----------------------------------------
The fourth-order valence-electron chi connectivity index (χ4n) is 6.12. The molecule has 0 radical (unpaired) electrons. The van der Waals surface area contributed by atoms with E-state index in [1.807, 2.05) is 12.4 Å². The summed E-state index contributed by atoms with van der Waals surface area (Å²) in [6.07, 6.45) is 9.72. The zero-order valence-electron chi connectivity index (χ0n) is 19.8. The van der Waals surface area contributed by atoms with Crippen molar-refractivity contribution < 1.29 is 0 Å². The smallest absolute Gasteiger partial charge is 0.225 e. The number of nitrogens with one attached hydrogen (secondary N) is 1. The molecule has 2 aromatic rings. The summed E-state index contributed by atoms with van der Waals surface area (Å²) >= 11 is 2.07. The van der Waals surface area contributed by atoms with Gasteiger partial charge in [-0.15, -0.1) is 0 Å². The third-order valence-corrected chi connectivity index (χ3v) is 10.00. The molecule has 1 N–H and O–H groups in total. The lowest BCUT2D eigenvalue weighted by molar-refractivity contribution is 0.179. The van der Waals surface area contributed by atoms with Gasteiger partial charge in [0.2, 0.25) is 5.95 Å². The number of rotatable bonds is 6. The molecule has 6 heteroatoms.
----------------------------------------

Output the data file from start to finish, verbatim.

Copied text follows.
The fourth-order valence-electron chi connectivity index (χ4n) is 6.12. The molecule has 0 radical (unpaired) electrons. The van der Waals surface area contributed by atoms with E-state index in [1.807, 2.05) is 12.4 Å². The summed E-state index contributed by atoms with van der Waals surface area (Å²) in [6.07, 6.45) is 9.72. The zero-order valence-electron chi connectivity index (χ0n) is 19.8. The van der Waals surface area contributed by atoms with Crippen molar-refractivity contribution < 1.29 is 0 Å². The smallest absolute Gasteiger partial charge is 0.225 e. The number of nitrogens with one attached hydrogen (secondary N) is 1. The molecule has 2 aromatic rings. The summed E-state index contributed by atoms with van der Waals surface area (Å²) >= 11 is 2.07. The van der Waals surface area contributed by atoms with Gasteiger partial charge in [-0.15, -0.1) is 0 Å². The third-order valence-corrected chi connectivity index (χ3v) is 10.00. The molecule has 1 N–H and O–H groups in total. The lowest BCUT2D eigenvalue weighted by molar-refractivity contribution is 0.179. The van der Waals surface area contributed by atoms with Gasteiger partial charge in [0.2, 0.25) is 5.95 Å². The number of rotatable bonds is 6. The molecule has 6 heteroatoms.